‘Healthy Hearing’ Informational Campaigns Need to Happen and Soon
Commentary by Becky Tallent
The first time I saw a 20-something student wearing hearing aids in class, it surprised me. Not only was there one student, but two in the same class with adaptive equipment.
Full disclosure: I wear hearing aids and have for the past 20-plus years. Admittedly, it was embarrassing for me to get them in my late 40s. I felt ancient at first until I learned how much I was missing without them.
Of the two students, neither were complaining. They could hear and that was what was important.
What I have learned since then is more young people are needing hearing aids, that as many as 1.35 billion teens and young adults worldwide are at risk for hearing loss. Why? Research shows it is due to the use of earbuds, headphones and loud music in clubs and concerts.
Recent studies show that 24 to 48% of people ages 12 to 34 are listening at unsafe levels, resulting in experts calling for countries to prioritize safe listening. More disclosure: I lost my hearing after sitting in front of a drum amplifier at a rock concert.
As someone with a now-profound hearing loss, I have researched the reasons why hearing is important to overall health.
The most startling to me is research that shows people who refuse to use hearing aids are much more likely to develop cognitive problems, such as dementia. John’s Hopkins School of Medicine currently estimates only 15% of people who need hearing aids use them.
Johns Hopkins 2002-2007 longitudinal research of adults ages 75-84 shows loss of hearing can result in loss of brain function. The researchers considered other issues were also factored in, including diabetes, high blood pressure and strokes.
The results of the study showed people with hearing loss took 7.7 years to show a cognitive decline (loss of thinking abilities), while people with healthy hearing took 10.9 years. The study concluded people with unadjusted (no hearing aids) hearing loss can develop cognitive problems 30 to 40% faster than people with normal hearing.
In addition, the study showed social isolation, often a by-product of hearing loss, is one of the major factors for dementia.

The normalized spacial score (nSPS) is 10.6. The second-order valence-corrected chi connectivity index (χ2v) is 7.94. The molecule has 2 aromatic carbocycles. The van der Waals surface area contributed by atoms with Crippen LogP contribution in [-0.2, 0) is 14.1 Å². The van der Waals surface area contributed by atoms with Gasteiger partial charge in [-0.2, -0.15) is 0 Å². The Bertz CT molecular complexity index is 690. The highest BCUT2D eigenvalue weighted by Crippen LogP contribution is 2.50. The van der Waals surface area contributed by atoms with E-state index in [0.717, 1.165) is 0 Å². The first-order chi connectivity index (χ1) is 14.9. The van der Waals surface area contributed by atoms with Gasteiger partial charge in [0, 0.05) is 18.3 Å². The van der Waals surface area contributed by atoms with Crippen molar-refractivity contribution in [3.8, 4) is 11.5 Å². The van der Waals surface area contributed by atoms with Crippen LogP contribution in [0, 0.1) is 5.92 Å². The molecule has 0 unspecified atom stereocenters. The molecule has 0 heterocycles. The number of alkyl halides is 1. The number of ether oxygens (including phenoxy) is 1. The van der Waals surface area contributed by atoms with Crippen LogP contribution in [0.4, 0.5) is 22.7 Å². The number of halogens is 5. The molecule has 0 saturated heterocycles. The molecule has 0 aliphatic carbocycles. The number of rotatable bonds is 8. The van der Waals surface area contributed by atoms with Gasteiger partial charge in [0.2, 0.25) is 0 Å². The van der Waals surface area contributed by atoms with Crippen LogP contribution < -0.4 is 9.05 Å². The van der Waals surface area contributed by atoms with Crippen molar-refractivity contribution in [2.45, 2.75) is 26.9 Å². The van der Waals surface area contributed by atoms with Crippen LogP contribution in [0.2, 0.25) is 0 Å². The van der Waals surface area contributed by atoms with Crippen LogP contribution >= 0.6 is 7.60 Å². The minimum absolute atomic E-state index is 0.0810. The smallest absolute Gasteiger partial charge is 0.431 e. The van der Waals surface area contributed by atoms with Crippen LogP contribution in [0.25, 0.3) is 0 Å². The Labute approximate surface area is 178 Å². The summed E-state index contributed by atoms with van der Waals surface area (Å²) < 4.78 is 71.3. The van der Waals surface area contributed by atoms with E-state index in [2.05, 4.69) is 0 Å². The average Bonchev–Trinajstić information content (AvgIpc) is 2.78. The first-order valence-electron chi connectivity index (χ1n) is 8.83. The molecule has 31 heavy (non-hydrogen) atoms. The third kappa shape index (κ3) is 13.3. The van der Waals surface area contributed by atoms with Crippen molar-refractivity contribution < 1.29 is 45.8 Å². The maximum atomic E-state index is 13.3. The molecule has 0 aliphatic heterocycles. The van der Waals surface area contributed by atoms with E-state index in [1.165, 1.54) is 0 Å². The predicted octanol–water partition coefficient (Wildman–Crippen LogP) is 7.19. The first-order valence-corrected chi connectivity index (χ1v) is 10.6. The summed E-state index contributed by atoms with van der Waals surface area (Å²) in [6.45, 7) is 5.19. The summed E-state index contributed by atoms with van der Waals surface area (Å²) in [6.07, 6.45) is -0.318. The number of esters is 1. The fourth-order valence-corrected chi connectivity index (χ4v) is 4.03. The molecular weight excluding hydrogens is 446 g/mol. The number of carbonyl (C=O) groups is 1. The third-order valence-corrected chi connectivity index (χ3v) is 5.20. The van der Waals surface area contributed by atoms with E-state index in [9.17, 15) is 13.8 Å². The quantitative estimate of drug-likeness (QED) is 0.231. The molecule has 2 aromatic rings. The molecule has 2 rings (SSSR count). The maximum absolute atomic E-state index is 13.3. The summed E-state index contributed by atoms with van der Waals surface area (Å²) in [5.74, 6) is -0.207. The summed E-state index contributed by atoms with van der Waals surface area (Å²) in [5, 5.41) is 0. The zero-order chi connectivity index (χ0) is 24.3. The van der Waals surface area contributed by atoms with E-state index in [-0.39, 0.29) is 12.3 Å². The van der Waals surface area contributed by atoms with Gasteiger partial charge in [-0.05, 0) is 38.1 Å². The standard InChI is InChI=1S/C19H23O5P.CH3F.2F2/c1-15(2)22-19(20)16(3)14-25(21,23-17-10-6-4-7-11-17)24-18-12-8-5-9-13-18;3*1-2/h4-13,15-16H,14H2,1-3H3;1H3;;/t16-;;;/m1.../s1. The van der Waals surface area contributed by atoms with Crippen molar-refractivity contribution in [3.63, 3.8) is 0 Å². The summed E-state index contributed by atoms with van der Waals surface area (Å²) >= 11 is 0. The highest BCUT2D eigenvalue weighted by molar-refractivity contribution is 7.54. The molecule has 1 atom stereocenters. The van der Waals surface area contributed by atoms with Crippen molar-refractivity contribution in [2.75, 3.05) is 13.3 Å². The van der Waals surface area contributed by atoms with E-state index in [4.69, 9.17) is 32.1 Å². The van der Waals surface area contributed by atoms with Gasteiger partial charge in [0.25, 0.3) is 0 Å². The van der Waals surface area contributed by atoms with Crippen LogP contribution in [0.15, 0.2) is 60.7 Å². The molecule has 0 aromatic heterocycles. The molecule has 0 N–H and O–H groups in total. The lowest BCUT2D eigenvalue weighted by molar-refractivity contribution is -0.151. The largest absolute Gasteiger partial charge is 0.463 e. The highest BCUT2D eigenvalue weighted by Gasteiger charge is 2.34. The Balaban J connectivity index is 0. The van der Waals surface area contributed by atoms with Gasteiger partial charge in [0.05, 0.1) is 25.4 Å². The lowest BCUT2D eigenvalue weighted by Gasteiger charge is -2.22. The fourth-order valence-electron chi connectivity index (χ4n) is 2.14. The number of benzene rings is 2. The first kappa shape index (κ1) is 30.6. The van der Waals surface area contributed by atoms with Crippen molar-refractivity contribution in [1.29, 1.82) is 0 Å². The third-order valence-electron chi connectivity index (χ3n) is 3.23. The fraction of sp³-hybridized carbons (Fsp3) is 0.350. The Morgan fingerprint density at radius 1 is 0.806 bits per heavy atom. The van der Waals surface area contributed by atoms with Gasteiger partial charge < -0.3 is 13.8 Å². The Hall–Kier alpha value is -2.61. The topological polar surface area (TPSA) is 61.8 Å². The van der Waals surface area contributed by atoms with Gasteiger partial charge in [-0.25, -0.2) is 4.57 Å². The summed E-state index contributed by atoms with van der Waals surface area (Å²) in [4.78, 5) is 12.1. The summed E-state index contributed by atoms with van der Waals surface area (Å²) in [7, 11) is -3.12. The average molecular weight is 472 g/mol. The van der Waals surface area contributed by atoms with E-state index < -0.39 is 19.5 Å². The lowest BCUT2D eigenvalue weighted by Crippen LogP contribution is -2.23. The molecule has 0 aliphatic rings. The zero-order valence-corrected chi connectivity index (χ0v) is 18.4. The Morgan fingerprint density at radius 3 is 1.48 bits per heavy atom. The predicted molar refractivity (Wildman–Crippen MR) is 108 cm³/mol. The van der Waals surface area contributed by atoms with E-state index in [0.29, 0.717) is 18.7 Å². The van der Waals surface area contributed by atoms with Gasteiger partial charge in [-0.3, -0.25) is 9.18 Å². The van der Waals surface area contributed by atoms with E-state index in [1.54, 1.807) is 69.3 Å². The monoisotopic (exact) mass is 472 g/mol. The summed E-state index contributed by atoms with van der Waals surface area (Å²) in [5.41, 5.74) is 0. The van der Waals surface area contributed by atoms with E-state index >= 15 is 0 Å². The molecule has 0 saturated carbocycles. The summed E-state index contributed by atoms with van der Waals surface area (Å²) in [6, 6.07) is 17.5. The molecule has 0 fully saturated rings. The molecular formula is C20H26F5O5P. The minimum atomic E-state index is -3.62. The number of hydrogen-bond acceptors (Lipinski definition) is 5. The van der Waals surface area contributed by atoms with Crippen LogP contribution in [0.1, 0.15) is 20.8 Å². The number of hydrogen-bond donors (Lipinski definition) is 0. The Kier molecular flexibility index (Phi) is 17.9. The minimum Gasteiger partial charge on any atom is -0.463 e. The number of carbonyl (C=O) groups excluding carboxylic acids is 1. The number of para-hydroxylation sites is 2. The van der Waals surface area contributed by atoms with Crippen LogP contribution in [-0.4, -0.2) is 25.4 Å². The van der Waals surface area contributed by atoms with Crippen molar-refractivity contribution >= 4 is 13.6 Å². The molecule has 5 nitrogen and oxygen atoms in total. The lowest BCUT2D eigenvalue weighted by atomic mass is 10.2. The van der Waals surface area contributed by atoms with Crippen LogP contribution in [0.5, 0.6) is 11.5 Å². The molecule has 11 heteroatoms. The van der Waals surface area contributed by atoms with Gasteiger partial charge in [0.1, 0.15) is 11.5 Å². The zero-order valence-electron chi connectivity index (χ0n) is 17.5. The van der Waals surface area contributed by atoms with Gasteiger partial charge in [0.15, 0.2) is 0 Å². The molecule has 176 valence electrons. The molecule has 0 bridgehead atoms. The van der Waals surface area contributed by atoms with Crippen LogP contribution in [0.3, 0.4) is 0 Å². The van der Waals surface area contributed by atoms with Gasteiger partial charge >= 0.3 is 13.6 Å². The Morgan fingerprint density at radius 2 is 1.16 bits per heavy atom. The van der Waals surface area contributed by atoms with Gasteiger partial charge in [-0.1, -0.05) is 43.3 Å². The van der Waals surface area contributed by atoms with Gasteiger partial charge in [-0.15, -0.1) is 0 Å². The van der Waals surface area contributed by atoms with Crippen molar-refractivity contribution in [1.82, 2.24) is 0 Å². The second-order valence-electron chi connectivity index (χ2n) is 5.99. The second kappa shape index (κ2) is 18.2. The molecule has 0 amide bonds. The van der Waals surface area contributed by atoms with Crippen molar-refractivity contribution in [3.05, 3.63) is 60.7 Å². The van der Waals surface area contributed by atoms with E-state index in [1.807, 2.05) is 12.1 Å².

Circling back to younger adults, it doesn’t take a great leap of logic to see younger people with hearing loss might be facing cognitive decline faster than their peers if they do not use available technology.
Research published in the BMJ Public Health journal shows nearly 15 million people in the U.S. are living with untreated, disabling hearing loss, and is the third most common chronic condition in this country after high blood pressure and arthritis. This costs the U.S. roughly $133 billion annually.
Some people are born with hearing loss, about 2 or 3 out of every 1,000 children. Others lose their hearing due to heredity or environmental factors. While age is a normal factor for hearing loss, The National Institute on Deafness and Communication Disorders reports 13 percent or 30 million Americans ages 12 and older have hearing loss in both ears.
Thanks to new Food and Drug Administration rules lowering the costs of hearing devices, fewer people have that excuse not to buy them. Many people buy but stop using hearing aids because of headaches due to loudness in the first few weeks. I get it — it is a very boisterous world out there. The first two weeks of using a hearing aid can be miserable because the person is not used to all the noise.
But once the brain has adjusted to the noise? Priceless to the people who live with and around the person with hearing loss. Sometimes it is more for the people who share their lives than the person who has the loss because they do not have to shout or repeat themselves over (and over) again, so the hearing-impaired person understands.
This column isn’t asking for any government overreach, but rather an informational effort to help people understand how to protect their hearing. Hopefully, a campaign for healthy hearing will get off the ground soon and save younger people from severe hearing loss.
An award-winning journalist and public relation professional, Rebecca “Becky” Tallent was a journalism faculty member at the University of Idaho for 13 years before her retirement in 2019. Tallent earned her B.A. and M.Ed. degrees in journalism from the University of Central Oklahoma and her Educational Doctorate in Mass Communications from Oklahoma State University. She is of Cherokee descent and is a member of both the Native American Journalists Association and the Society of Professional Journalists. She and her husband, Roger Saunders, live in Moscow, Idaho, with their two cats.